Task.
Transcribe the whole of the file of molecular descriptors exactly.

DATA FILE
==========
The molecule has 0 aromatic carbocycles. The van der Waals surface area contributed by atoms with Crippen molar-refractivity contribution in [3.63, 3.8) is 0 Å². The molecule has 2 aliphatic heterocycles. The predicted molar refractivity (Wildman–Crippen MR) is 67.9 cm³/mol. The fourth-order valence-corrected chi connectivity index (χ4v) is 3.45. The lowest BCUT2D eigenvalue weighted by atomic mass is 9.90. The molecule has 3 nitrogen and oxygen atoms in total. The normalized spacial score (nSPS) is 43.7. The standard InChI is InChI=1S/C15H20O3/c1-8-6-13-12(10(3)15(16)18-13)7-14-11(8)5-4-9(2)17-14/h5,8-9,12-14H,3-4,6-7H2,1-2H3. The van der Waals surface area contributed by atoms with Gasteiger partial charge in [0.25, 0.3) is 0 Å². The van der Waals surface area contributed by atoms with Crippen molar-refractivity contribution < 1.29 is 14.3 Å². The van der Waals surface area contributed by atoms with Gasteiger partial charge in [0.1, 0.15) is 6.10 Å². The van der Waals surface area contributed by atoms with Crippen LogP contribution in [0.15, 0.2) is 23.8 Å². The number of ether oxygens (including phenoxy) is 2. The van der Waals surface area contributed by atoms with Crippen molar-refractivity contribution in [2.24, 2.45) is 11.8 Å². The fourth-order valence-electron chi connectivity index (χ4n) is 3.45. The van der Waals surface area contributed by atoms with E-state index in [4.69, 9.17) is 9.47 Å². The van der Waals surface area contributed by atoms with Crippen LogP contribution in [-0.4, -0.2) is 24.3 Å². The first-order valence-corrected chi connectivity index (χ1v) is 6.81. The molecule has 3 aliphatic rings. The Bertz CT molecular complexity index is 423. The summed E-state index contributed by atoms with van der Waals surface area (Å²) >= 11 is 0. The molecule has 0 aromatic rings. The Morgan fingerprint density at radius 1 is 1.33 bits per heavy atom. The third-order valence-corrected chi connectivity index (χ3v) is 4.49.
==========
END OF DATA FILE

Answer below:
The molecule has 0 aromatic carbocycles. The van der Waals surface area contributed by atoms with Crippen molar-refractivity contribution in [3.63, 3.8) is 0 Å². The molecule has 2 aliphatic heterocycles. The predicted molar refractivity (Wildman–Crippen MR) is 67.9 cm³/mol. The fourth-order valence-corrected chi connectivity index (χ4v) is 3.45. The lowest BCUT2D eigenvalue weighted by atomic mass is 9.90. The molecule has 3 nitrogen and oxygen atoms in total. The normalized spacial score (nSPS) is 43.7. The standard InChI is InChI=1S/C15H20O3/c1-8-6-13-12(10(3)15(16)18-13)7-14-11(8)5-4-9(2)17-14/h5,8-9,12-14H,3-4,6-7H2,1-2H3. The van der Waals surface area contributed by atoms with Gasteiger partial charge in [0.25, 0.3) is 0 Å². The van der Waals surface area contributed by atoms with Crippen molar-refractivity contribution < 1.29 is 14.3 Å². The van der Waals surface area contributed by atoms with Gasteiger partial charge in [0.1, 0.15) is 6.10 Å². The van der Waals surface area contributed by atoms with Crippen LogP contribution in [0.15, 0.2) is 23.8 Å². The number of ether oxygens (including phenoxy) is 2. The van der Waals surface area contributed by atoms with Crippen molar-refractivity contribution in [2.24, 2.45) is 11.8 Å². The fourth-order valence-electron chi connectivity index (χ4n) is 3.45. The van der Waals surface area contributed by atoms with E-state index in [4.69, 9.17) is 9.47 Å². The van der Waals surface area contributed by atoms with Crippen LogP contribution in [-0.4, -0.2) is 24.3 Å². The first-order valence-corrected chi connectivity index (χ1v) is 6.81. The molecule has 3 aliphatic rings. The Bertz CT molecular complexity index is 423. The summed E-state index contributed by atoms with van der Waals surface area (Å²) >= 11 is 0. The molecule has 0 aromatic rings. The Morgan fingerprint density at radius 1 is 1.33 bits per heavy atom. The third-order valence-corrected chi connectivity index (χ3v) is 4.49.